A STITCH IN TIME really is a lovely little movie.
Set in Sydney, it tells the story of Liebe (Maggie Blinco). Liebe is a gentle woman to whom life has never been kind. Orphaned at a young age, she fell in love with an awful man. She’s lived with him for fifty years at this point, and he’s still referring to her as a stray, annoying dog.
However, Liebe is far more than she appears. Whilst she seems downtrodden and hopeless, her choice to always be kind is a decision she makes daily. Inside, she is a tower of strength and authenticity. This film is about her learning to tell the difference between those who appreciate her kindness and passion, and those who would exploit it. It’s a film about her making new and better friends, and making them family.
One day, avoiding her rubbish partner, Liebe visits a makers market in Sydney. A chance meeting with Chinese fashion designer Hamish (Hoa Xuande) reminds Liebe she’s actually a human being, worthy of dreams, passion, self esteem, and independence.
With his support, Liebe takes the plunge. She leaves her past behind. And she starts working toward her dream. She wants to be a bespoke dressmaker. And the dresses she makes are glorious. Her perfectionism, which made her life so miserable before, becomes a strength. Her kindness is finally rewarded.
An aside: It took me a little while to recognise the dresses. They’re Kitten DÁmour, an Australian dressmaking company. They specialise in elegant vintage style clothes. It turns out I already follow them online, so that was a nice moment of recognition. The dresses of Kitten DÁmour were the perfect choice to be used as Liebe’s sewing style. They are elegant, old-fashioned, and are created with a Liebe-like attention to detail. Good thinking on the part of both filmmakers and dressmakers.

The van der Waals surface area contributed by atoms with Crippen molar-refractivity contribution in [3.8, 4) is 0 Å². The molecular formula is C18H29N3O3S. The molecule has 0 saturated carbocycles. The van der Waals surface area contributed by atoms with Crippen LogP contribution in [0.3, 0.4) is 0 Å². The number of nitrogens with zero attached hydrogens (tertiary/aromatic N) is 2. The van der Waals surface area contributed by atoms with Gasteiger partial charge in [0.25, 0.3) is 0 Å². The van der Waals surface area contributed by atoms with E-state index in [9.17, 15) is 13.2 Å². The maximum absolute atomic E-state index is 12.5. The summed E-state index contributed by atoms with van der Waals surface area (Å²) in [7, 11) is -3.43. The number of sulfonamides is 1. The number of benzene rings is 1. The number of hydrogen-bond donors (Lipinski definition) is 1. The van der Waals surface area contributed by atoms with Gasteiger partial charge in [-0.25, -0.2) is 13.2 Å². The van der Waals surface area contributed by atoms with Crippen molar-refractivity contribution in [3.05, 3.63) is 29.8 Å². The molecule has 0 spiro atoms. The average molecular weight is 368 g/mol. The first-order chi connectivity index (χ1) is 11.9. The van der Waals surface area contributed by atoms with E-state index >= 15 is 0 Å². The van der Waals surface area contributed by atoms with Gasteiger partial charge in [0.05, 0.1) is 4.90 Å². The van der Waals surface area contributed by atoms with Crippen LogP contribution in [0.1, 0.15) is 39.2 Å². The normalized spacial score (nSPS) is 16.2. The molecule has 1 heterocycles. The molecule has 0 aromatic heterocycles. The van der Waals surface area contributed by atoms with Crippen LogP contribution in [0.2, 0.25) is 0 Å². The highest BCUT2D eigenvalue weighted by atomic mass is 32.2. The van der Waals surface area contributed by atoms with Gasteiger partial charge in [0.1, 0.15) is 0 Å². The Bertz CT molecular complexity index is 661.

A STITCH IN TIME is a comedy. But being an Australian comedy, there are some real gut punches. We see characters make some terrible decisions. Maybe some decisions we regret making ourselves. Personally I love a comedy that gives the occasional gut punch, so this was right up my alley.
The film is a bit clunky in parts. Some of the scripting doesn’t quite run off the actors tongues. But then, those moments felt very real and awkward. As they stumble over words and mannerisms, we learn so much about the characters. So maybe that was a choice by director and writer Sasha Hadden. Honestly I think it works in this context.
A STITCH IN TIME is life affirming and visually beautiful. It’s a lovely meandering tale, perfect for a relaxing afternoon at the cinemas. It’s compassionate, and full of hope. It tells stories of migration, change, forgiveness, and knowing you deserve better. Plus the fashion is top notch.
A STITCH IN TIME is a film that feels like you’ve had a bad day, and you’ve had a big cry about the unfairness in life. And then you’ve changed into your comfiest pyjamas, made yourself a hot cup of tea, and snuggled into your couch for the remainder of the evening.
I am excited to see where Sasha Hadden and his creative team goes next.